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Statement from National Multiple Sclerosis Society

February 21, 2024

The National Multiple Sclerosis Society apologizes to our longtime, dedicated volunteer Fran Itkoff. Recently, we asked Fran to step down from her role as a group leader because of statements made that we viewed as not aligning with our recently implemented diversity, equity and inclusion policy. We realize now that we made a mistake, and we should have had more conversations with Fran before making this decision. 

Over her 60 years of volunteer service, Fran has been a committed champion for our cause. We had an opportunity to work with her and support her as a self-help group volunteer leader, but as an organization, we fell short. 

While we acted at the time with the best intentions, we did not have clear protocols in place. We should have spent more time with Fran to help her understand why, as an organization, we are dedicated to building a diverse and inclusive movement where everyone has equitable access to the care, connections, and support they need to live their best lives.   

We apologized to Fran directly and reached out to her to find a way to continue to work together. In the spirit of continuous learning, we are focused on evaluating our processes and fortifying our learning to ensure our team members are equipped on the best ways to implement all of our policies. We want everyone to feel confident and supported in their roles. This work is a journey requiring commitment, accountability, transparency, and courage.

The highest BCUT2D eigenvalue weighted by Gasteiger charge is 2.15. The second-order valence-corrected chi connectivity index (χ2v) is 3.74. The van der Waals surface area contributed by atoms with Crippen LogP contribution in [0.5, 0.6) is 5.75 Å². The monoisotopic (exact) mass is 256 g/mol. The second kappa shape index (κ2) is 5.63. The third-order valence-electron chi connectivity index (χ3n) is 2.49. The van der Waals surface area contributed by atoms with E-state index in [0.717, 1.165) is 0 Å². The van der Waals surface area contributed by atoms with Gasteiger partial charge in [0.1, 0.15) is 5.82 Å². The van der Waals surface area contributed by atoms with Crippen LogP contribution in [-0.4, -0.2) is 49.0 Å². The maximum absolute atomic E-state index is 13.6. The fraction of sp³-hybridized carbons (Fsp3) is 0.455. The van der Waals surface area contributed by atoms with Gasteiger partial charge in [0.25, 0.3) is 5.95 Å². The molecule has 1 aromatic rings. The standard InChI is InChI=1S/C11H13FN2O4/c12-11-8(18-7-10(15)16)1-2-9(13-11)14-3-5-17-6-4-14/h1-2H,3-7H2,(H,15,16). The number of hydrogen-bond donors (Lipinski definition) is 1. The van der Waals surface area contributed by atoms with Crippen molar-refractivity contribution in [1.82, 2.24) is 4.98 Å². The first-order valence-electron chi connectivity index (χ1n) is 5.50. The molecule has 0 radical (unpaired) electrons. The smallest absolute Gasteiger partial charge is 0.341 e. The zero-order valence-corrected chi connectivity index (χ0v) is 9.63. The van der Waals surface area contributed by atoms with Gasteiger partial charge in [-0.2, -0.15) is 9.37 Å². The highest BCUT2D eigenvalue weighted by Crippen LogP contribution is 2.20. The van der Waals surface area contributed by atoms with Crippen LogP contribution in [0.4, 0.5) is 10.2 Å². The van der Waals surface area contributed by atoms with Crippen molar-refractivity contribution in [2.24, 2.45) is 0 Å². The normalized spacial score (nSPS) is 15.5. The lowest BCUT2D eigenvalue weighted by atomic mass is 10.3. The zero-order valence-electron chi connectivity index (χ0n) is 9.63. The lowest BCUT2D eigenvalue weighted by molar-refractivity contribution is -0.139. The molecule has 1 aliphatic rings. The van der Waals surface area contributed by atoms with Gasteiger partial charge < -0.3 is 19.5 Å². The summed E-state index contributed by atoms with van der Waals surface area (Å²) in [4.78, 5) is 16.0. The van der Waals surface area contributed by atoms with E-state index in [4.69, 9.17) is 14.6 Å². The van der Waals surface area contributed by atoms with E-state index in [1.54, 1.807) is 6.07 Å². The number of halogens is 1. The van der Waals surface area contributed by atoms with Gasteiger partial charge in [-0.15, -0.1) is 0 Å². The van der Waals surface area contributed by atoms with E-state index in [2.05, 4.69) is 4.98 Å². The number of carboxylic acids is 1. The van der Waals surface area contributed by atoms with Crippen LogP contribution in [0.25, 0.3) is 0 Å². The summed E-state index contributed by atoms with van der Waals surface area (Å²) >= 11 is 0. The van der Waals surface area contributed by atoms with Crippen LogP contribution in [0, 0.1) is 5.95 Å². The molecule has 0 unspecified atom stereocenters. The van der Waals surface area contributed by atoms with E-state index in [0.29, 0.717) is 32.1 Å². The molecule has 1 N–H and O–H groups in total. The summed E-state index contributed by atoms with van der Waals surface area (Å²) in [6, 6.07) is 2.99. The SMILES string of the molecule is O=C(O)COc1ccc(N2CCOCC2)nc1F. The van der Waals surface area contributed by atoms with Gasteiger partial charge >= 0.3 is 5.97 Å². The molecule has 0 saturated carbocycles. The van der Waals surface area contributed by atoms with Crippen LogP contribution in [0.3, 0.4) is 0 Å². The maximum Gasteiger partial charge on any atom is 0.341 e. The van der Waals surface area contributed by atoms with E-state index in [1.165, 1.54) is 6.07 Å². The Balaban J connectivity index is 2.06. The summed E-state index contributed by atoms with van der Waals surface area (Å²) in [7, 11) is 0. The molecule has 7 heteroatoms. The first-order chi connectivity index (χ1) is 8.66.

The National MS Society is a nonpartisan organization committed to one bold vision - a world free of MS. The support of our volunteers is essential to achieving our mission and ensuring people affected by MS can live their best lives. MS does not discriminate, and everyone who shares our vision of a world free of MS is welcome here.  

We invite all to join the movement to create a world free of MS. Together we are stronger.  

About Multiple Sclerosis

Multiple sclerosis is an unpredictable disease of the central nervous system. Currently there is no cure. Symptoms vary from person to person and may include disabling fatigue, mobility challenges, cognitive changes, and vision issues. An estimated 1 million people live with MS in the United States. Early diagnosis and treatment are critical to minimize disability. Significant progress is being made to achieve a world free of MS.

About the National Multiple Sclerosis Society

The National MS Society, founded in 1946, is the global leader of a growing movement dedicated to creating a world free of MS. The Society funds cutting-edge research for a cure, drives change through advocacy and provides programs and services to help people affected by MS live their best lives. Connect to learn more and get involved:, Facebook, X, formerly known as Twitter, Instagram, YouTube or 1-800-344-4867.


© 2024 The National Multiple Sclerosis Society is a tax exempt 501(c)3 nonprofit organization. Its Identification Number (EIN) is 13-5661935.